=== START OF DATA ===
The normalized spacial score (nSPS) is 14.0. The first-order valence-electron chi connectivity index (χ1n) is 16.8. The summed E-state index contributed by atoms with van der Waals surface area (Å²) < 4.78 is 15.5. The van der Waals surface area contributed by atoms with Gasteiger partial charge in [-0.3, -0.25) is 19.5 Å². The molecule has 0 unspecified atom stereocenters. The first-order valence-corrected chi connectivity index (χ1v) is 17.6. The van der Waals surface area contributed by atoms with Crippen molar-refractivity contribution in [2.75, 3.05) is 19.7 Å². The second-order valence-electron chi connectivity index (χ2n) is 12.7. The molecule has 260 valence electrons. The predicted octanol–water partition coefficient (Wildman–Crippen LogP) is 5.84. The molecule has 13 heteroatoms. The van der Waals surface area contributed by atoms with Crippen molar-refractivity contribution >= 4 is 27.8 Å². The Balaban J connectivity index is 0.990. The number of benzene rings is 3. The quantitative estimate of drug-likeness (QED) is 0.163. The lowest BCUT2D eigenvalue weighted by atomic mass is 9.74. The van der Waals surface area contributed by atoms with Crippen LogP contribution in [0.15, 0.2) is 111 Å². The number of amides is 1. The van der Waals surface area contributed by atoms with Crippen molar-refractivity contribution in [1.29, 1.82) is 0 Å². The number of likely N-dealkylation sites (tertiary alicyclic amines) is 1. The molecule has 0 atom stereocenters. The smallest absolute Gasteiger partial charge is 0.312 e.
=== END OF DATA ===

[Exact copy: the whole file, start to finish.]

The normalized spacial score (nSPS) is 14.0. The first-order valence-electron chi connectivity index (χ1n) is 16.8. The summed E-state index contributed by atoms with van der Waals surface area (Å²) < 4.78 is 15.5. The van der Waals surface area contributed by atoms with Gasteiger partial charge in [-0.3, -0.25) is 19.5 Å². The molecule has 0 unspecified atom stereocenters. The first-order valence-corrected chi connectivity index (χ1v) is 17.6. The van der Waals surface area contributed by atoms with Crippen molar-refractivity contribution in [2.75, 3.05) is 19.7 Å². The second-order valence-electron chi connectivity index (χ2n) is 12.7. The molecule has 260 valence electrons. The predicted octanol–water partition coefficient (Wildman–Crippen LogP) is 5.84. The molecule has 13 heteroatoms. The van der Waals surface area contributed by atoms with Crippen molar-refractivity contribution >= 4 is 27.8 Å². The Balaban J connectivity index is 0.990. The number of benzene rings is 3. The quantitative estimate of drug-likeness (QED) is 0.163. The lowest BCUT2D eigenvalue weighted by atomic mass is 9.74. The van der Waals surface area contributed by atoms with Crippen LogP contribution in [0.15, 0.2) is 111 Å². The number of amides is 1. The van der Waals surface area contributed by atoms with Crippen molar-refractivity contribution in [1.29, 1.82) is 0 Å². The number of likely N-dealkylation sites (tertiary alicyclic amines) is 1. The molecule has 0 atom stereocenters. The smallest absolute Gasteiger partial charge is 0.312 e.